Tuesday, 22 April 2014

The Police, Photocopying and No Transport

Last week I was a victim of a theft. The bloody burger got away with my car battery, while I was asleep. I don’t know whether I should say thankfully the battery was all he got away with because he could have gotten away with much more. Thieves can be such an unnecessary inconvenience and for a moment I could empathise with all those individuals who perform mob justice and want burn them alive. I mean here is a fellow who is able bodied to be capable to climb a wall fence, remove and carry a car battery and have the audacity to return for the car radio can find something to do. Then what added further to my frustration was the service I received from the police, I even wondered why I bothered going there.

I must be brainwashed by watching all these CSI series where I think that the police will come dust the car for finger prints, check the scene for any eye lashes, or footmarks, interrogate the neighbours and then voila catch the thief. Snap out of it frustrated brotha.  When I went to report the matter at the Manda Hill police post, I knew I was far away from any CSI scenario when the police officer began to write my statement in a big record book. In the age of computers, our police posts are still writing details in a record book. So if the book gets stolen or it rains, then all the records are gone for good. I was then asked to return later if I wanted to open a docket because there was no stationery. For one reason or another our police posts seem to be in the habit of running out of stationery and often we are asked to go photocopy police report sheets. I mean seriously, someone just stole my car battery and the last thing I need to hear is that a docket cannot be opened because of lack of paper. Cry my beloved Zambia. I was then told that when I return then if I am lucky they may visit the scene if it is not disturbed. Slowly I realised that my CSI wish would not be coming true. I returned home with no police officer coming to check the crime scene and without a docket in hand.

I returned later for my docket, but while I waited for it a gentleman came into the station claiming that his phones had been stolen. He narrated his story and the officer got down his statement once again in the big black book. Then the officer mentioned that once the formalities had been done that she need to take the form to Northmead but there was no transport. So here was a police post that had no stationery and had no transport, just my luck. The gentleman quickly offered to provide transport as long as he could get his phones traced and handed back to him. I too was capable to provide transport, so what would the poor person do in such a situation.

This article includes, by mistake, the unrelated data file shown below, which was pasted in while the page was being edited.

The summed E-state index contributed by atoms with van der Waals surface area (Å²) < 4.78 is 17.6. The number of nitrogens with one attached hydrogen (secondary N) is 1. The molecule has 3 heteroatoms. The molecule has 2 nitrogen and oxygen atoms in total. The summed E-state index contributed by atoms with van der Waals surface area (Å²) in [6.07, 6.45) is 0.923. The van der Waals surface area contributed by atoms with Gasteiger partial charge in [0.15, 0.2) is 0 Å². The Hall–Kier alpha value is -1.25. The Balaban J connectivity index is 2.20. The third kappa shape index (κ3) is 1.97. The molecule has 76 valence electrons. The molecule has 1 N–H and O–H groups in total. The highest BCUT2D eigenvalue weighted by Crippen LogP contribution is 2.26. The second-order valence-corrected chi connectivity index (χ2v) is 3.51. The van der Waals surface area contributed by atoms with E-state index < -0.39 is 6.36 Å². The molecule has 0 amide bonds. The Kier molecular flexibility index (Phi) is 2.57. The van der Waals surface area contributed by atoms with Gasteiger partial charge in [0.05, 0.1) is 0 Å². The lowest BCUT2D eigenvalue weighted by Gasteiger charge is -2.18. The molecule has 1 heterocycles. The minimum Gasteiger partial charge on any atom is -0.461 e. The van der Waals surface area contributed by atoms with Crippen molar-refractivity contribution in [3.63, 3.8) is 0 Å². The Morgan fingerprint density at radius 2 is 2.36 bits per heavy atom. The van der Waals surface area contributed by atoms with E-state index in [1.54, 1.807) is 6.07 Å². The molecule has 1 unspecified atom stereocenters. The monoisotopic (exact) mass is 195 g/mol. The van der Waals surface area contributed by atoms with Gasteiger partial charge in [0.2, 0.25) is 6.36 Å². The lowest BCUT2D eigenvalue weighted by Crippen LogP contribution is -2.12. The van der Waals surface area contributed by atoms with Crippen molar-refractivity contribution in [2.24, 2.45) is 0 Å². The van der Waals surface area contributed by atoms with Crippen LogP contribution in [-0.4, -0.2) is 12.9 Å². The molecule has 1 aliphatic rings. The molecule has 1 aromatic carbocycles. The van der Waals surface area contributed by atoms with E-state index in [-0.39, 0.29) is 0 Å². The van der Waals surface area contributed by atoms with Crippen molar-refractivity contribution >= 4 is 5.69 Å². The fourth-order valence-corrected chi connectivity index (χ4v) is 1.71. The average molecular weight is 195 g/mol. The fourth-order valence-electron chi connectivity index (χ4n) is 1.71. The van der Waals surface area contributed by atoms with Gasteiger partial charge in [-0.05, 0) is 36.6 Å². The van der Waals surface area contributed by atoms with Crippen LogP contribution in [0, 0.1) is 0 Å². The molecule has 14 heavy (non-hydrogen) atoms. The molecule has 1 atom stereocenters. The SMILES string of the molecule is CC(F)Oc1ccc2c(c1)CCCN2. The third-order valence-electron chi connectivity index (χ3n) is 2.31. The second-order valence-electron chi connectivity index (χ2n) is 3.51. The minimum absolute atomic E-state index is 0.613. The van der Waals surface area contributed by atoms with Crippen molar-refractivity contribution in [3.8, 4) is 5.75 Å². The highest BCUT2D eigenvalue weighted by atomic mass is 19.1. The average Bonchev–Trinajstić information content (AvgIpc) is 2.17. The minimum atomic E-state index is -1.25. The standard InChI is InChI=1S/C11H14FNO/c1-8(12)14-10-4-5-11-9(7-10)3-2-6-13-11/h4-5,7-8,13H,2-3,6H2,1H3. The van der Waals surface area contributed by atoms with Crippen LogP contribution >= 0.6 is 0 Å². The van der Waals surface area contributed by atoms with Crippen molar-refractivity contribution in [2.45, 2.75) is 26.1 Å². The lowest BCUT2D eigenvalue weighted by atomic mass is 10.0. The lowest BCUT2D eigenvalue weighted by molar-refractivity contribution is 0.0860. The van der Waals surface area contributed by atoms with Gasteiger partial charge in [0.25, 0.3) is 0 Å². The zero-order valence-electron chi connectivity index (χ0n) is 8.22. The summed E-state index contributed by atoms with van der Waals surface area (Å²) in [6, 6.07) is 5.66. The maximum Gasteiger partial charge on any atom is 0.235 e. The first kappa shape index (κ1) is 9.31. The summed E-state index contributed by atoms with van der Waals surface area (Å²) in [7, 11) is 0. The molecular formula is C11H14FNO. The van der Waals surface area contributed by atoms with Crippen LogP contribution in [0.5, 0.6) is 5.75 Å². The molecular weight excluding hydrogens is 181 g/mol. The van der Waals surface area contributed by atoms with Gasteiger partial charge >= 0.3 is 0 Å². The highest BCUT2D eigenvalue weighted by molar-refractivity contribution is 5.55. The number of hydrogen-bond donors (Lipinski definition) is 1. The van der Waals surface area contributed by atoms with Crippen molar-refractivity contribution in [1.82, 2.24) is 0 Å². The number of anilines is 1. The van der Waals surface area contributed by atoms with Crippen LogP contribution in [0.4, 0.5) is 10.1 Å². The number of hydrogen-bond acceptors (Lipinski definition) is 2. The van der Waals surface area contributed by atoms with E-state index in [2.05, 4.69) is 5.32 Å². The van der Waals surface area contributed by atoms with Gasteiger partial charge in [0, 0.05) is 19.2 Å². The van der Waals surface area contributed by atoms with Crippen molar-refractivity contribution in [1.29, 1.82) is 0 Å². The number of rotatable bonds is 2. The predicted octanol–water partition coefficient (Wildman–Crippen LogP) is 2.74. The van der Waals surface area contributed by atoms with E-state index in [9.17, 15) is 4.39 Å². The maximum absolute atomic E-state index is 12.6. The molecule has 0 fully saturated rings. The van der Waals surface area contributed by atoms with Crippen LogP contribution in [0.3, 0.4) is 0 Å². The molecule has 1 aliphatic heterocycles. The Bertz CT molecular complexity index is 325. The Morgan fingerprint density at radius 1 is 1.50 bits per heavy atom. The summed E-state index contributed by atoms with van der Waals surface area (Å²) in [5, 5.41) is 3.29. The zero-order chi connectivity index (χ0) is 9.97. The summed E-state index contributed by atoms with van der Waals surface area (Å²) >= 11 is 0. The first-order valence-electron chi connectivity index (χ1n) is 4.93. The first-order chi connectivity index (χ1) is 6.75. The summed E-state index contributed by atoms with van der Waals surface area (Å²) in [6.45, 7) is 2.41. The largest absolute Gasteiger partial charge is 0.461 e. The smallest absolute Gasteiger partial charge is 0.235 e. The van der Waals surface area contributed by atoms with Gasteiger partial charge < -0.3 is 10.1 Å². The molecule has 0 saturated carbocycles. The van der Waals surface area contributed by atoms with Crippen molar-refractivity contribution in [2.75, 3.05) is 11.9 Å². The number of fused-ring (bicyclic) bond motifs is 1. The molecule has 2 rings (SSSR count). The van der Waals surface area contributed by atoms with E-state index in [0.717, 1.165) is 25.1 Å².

The police service is supposed to serve every Zambian citizen regardless of race, tribe, or economic status. However, in this nation we have various people at various economic levels. Where is a poor person who is barely making ends meet supposed to find the money to start photocopying a police report sheet when that money could be used to buy bread. Or where is he supposed to find transport to ferry the police officers to the scene of the theft, by the way our officers do not use buses they need a taxi. The officers use the taxi to take them to the scene and back to the police post. Taxis are not cheap and depending on the distance can be quite expensive. The taxi fare alone could be the cost of a bag of mealie meal. This simply means that if you are poor you might not be able to report the matter to the police for it to be adequately handled.


There are certain aspects of police investigation that I can accept that we do not have the resources for things such as forensic labs but lack of no stationery and transport is not one that I can accept. The police need to have the basic minimum to handle the cases that are presented to them. It should not be dependent whether someone can provide transport or not. It is important for the relevant authorities to ensure that the police posts have relevant resources to carry out their duties otherwise police posts might as well put a poster that we will only attend to you if you come with your own stationery and transport. In the meantime, I need to watch more of Muvi TVs The Constables rather CSI to get more proper representation of my reality.

2 comments:

  1. Frustrated Brotha,

    There are a lot of things that can frustrate a brother in this country. The police just rank among the most frustrating public officers that Zambia has. Traffic police are terrible, and those you find at police reception areas are worse. They have made police stations as car parks but i can guarantee you the safety of your car is much more guaranteed at a private car park than a police post or police station. I for one have realised it is easier not to report some things to the police. It it easier to just suffer loss and move on than going to the police and incuring further loss in terms of money to photocopy police documents, transport for them to go and have a look at the crime scene and not taking any finger prints or anything of the sort and yes phone air time for them to communicate with you if they have any information... which they never have.

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  2. Patrice you are very right. That was the conclusion that I arrived at, whether it was worth it. I think police posts should have the bare minimum and stationery is one of them. I cannot be photocopying a sheet of paper every time I go there, they might as well make it available online so that we can be printing in advance before we go there. There needs to be more investment if they are to do their jobs better and not the victim having to fork out for there operations.

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